A new generation of pathology labs placed on chips is set to transform the detection and treatment of cancer by employing devices as thin as a human hair to examine bodily fluids.
The technology, called microfluidics, promises portable, economical devices that could not only enable extensive screening for early signs of cancer but also help to create personalized treatments for patients, said Ciprian Iliescu, a co-author of a review of microfluidic techniques for cancer analysis published in the journal Biomicrofluidics, from AIP Publishing.
If you isolate some cells and expose them to drug candidates, you can predict the response of the patient in advance. Then you can track how the tumor is evolving in response to treatment.
Ciprian Iliescu, Review Co-Author and Researcher, IMT-Bucharest
The devices scan saliva, blood, or urine for specific cells, proteins or tissue that are formed by tumors and then spread all over the body.
The use of fluids as a liquid biopsy, rather than a conventional solid biopsy from a tumor, has numerous benefits. It is less invasive, minimizing patient discomfort, and also offers information about hard-to-access tumors, such as in fetus.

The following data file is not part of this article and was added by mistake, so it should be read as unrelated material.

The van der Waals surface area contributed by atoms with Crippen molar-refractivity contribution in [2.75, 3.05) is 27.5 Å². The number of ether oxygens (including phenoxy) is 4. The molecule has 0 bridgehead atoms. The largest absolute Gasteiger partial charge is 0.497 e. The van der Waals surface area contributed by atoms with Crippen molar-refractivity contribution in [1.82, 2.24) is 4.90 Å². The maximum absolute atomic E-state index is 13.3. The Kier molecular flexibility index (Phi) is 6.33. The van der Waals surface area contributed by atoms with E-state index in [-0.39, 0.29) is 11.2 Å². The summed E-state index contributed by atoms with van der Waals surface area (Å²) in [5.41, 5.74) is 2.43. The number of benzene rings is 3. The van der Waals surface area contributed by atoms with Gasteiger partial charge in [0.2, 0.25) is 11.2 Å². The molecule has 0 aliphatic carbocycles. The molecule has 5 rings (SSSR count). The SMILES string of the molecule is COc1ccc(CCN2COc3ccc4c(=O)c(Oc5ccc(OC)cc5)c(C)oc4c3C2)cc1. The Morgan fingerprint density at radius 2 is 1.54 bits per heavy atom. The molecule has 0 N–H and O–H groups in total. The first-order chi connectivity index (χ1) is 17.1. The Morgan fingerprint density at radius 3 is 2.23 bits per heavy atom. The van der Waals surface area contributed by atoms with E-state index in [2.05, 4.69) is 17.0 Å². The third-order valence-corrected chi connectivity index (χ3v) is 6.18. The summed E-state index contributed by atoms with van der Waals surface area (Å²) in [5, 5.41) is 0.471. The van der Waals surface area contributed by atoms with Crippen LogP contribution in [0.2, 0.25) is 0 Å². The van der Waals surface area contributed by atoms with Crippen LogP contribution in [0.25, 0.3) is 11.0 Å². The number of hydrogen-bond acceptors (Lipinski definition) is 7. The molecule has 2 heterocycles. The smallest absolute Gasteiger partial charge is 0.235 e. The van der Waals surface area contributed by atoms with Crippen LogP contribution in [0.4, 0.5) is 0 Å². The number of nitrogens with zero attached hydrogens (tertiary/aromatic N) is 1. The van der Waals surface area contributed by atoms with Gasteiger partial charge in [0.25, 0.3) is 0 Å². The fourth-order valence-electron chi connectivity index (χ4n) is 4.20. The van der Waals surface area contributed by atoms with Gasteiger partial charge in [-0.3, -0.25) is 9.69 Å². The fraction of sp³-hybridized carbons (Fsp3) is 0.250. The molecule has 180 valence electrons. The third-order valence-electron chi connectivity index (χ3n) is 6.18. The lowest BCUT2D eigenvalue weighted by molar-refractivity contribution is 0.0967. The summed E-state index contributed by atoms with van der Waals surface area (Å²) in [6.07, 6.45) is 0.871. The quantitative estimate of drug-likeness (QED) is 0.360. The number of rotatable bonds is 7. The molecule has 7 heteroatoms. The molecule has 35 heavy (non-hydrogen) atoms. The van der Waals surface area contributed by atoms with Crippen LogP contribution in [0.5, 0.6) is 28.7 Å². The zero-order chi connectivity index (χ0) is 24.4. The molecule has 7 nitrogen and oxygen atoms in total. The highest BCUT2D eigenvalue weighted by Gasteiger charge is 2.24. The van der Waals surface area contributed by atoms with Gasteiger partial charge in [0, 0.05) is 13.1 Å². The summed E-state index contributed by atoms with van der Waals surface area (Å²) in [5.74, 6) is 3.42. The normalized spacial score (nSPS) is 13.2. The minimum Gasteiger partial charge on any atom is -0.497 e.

Since the biological clues, or biomarkers, of cancer wind up in the bloodstream, a liquid biopsy can give a clear picture of genomic state of all cancer in the body, including at its main site and if it has spread. The researchers refer to these insights as understanding the “global molecular status of the patient.”
The biggest difficulty is the diversity of cancer. Each of the over 100 identified cancers have their own biomarkers, which the authors categorize into four groups: cellular aggregates (circulating tumor microemboli); platelets and cellular vesicles (exosomes); free cells (circulating endothelial progenitor cells, circulating tumor cells, and cancer stem cells); and macro- and nanomolecules (proteins and nucleic acids).
A wide variety of microfluidic devices are being engineered to isolate these biomarkers, making the best use of the advancement in nanofabrication over the last few decades. Multifaceted structures, such as forked flow channels, spirals, pillars, and pools, precisely sieve and regulate flow rates, while surfaces contain molecules that attract specific species. Certain devices also use magnetic, electrical, or acoustic fields to help choose the biomarker target and even have smart, integrated electronic circuits for data processing.
Already some devices have entered the market, such as CellSearch, which isolate circulating tumor cells. However, faster and more sensitive systems are being built for many types of cancer biomarkers.
Integrating more than one technique may help with precision; however, this will be at the cost of speed. Sensitivity can also be enhanced by culturing the biomarkers to boost their concentration. Iliescu said the field holds promise but is still in its early stages.
“We need more and more clinical tests to bring this technology to maturity,” he said.